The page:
6. Jack is 5 months old, weighs 15k. He gets raw beef or tripe chunks, some 'human grade' mixed beef and/beef & tripe (with lots of lovely blood), and a chicken thigh (thanks for info on this GL). Sometimes tin of sardines in olive oil for a snack if he's peckish, or small tub of plain bio yoghurt. Tonight for evening meal, frozen cheapo white fish and mackerel from supermarket, boiled in a little water. Mixed with Bonio or Shape biscuits, slack handful of puppy mixer (that he would leave if he could push it aside!). Once in awhile if I've run out of raw, he'll have a tin of Butchers (we're in UK,) but I find with canned meat, for every tin that goes in, about 6 seem to come out. All sloppy and a nightmare to scoop into a doggy bag, especially if we have to 'comb' it through long grass. Ugh! I think it's high in water content, and sweepings from the factory floor. But he loves it. If he's bored in the evening, he'll be given a lamb bone to keep him busy and to ease the teething gums. These I stand on in bare feet on dark mornings when I open the garden door to let him out. So to cut it short, Jack and The Old Dog have a little bit of everything. I never weigh it, perhaps I should. I know how much a small tummy will hold. He could probably eat for England but dish is usually cleared except for a biscuit or two. He is tall for a collie, all legs, could run a good race at Aintree. Slim with good waist, glossy coat, plenty of spare skin to fill yet, but ribs are just showing on the surface. Another month or so, I shall reduce his midday meal gradually until it's just a memory.
  7. dumbbird7

    Frightening intelligence

    Good to know there are other collie folk out there who understand some of the gibberish we all throw out from time to time. Thanks for being there...
  8. dumbbird7

    Frightening intelligence

    Yes Smalahundur it seems so. I have always had BCs, and understand them well, at least I thought I did. This Jack is a different kettle of fish altogether. Sometimes he's quite still. Thinking. Deliberating. Then without turning his head, his eyes are looking straight at me for an instant, then back again to straight ahead. A deep thinker. A bit creepy to be honest. . But still a little monkey when he can get away with things... About this morning - he knew exactly what he was looking for, no hopes of a stray treat or something decent to try the new teeth on. He was quite focused, and still not quite 5 months old.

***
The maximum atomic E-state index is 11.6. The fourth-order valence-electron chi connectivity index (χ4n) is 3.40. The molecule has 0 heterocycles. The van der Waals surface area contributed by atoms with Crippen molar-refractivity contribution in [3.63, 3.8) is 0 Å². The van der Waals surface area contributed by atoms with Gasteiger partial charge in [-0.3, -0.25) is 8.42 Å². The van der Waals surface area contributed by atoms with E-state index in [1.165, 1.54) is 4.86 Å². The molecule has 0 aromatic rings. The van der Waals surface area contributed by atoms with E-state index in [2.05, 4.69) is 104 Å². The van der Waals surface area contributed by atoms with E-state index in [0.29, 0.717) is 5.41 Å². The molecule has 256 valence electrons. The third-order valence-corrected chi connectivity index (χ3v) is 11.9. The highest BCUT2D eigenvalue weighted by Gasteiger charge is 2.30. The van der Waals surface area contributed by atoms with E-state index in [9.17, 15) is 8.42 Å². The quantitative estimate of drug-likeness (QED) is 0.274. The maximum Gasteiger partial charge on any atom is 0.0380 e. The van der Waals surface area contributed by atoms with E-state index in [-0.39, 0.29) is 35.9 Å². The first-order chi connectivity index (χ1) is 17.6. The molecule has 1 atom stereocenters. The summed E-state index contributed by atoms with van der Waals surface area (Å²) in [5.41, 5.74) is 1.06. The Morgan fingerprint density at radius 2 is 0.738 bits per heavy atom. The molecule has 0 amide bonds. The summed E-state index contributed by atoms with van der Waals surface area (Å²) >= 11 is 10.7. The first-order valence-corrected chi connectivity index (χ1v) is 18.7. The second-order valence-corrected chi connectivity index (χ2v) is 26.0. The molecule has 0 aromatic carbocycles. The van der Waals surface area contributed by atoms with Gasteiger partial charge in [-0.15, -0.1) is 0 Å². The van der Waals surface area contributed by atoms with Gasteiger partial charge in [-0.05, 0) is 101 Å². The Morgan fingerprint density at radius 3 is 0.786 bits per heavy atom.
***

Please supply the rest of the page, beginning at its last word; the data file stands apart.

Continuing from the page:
9. Jack is 21 weeks old. Picture the scene - 6.30am, first coffee of the day, I'm sitting quietly in dim light, dressing gown, slippers, contemplating the day ahead. Jack, ventures up onto the settee. Not allowed, he knows this. But he's rummaging through the detritus on my side table; pens and rubbers, post-its, scraps of newspaper and other stuff. I say nothing, and don't correct him as he is obviously looking for something in particular. Interesting! Seconds later, he noses papers out of his way and picks up his collar and presents it to me. 'Time to get dressed Boss, outs time..' I am stunned. He has already done first duties in the garden, but a walk is now expected. Am I up to dealing with this kind of intelligence, I ask myself, can I cope with being controlled by a mere dog? Hmmm... And thanks for replies to the feeding quantities - I've got it sussed. Perhaps I should ask the dog himself, he seems to have all the answers ha ha.
  10. dumbbird7

    Raw feeding, how much for pups per day